Bath Historic District (Bath, Maine) facts for kids
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Bath Historic District
|Location||Roughly bounded by High, Beacon, and Court Sts., U.S. 1 and Kennebec River, Bath, Maine|
|Area||300 acres (120 ha)|
|Architectural style||Mid 19th Century Revival, Late Victorian|
|NRHP reference No.||73000261|
|Added to NRHP||May 17, 1973|
The Bath Historic District encompasses the historic 19th-century business district of Bath, Maine, along with an adjacent period neighborhood. The city has a long history as one of the nation's preeminent shipbuilding centers. The district was listed on the National Register of Historic Places in 1973.
Description and history
What is now the city of Bath was first settled by Europeans in mid-17th century, and was from an early date recognized as an ideal spot for shipbuilding. It is set on a stretch of the lower Kennebec River that was originally called Long Reach, because it could be sailed without changing the rigging. The town was incorporated as Bath in 1781, named after Bath, England. In the 19th century the city grew up on the west bank of the river, with the banks lined by shipyards. West of the river neighborhoods grew up north and south of a central business district, now located just north of United States Route 1. The neighborhood north of the downtown area is where some of it finest early residential architecture is to be found. The city's fortunes started to decline with the advent of steel ships, but the 1889 founding of the Bath Iron Works (now the city's only shipyard), and its success as a major shipbuilder for the United States Navy buoyed the local economy.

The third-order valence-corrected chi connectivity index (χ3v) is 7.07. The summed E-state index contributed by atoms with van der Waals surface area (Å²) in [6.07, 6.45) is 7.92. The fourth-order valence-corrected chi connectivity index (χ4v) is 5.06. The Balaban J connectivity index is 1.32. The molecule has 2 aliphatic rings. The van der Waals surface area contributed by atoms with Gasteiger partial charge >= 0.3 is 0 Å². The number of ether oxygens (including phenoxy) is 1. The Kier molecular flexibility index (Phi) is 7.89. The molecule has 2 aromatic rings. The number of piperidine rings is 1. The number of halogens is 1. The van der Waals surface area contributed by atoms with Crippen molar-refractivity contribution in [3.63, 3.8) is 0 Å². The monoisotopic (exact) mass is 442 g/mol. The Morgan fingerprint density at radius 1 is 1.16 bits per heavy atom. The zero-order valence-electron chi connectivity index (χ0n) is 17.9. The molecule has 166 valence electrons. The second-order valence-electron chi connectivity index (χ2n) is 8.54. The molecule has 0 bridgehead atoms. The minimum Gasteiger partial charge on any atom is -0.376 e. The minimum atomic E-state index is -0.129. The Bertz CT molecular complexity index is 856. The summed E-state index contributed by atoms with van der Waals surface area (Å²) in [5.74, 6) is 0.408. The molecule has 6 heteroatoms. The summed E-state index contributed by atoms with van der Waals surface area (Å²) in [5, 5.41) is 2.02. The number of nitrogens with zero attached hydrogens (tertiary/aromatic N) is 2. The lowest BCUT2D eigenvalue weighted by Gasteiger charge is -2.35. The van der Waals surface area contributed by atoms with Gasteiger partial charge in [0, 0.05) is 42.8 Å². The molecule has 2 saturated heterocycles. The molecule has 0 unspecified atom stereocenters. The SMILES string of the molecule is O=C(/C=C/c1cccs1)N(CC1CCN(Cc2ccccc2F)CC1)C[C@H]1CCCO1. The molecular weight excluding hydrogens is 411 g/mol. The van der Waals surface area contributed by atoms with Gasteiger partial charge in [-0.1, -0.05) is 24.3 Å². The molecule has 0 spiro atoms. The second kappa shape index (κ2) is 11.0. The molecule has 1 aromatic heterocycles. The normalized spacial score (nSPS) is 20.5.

The historic district is bounded on the south by US 1 and Centre Street, on the west by High Street, the north by Beacon Street, and the east by the Kennebec River. The downtown is located in the southeastern part of this area, and includes fine mid-19th buildings such as the former United States Customhouse and Post Office, designed by Ammi B. Young and built in 1853-58, the Sagadahoc County Courthouse, built 1869 to a design by Portland architect Francis H. Fassett, and the Italianate 1863 Church Block. The residential areas to the north and west include fine examples of Italianate and Greek Revival architecture.
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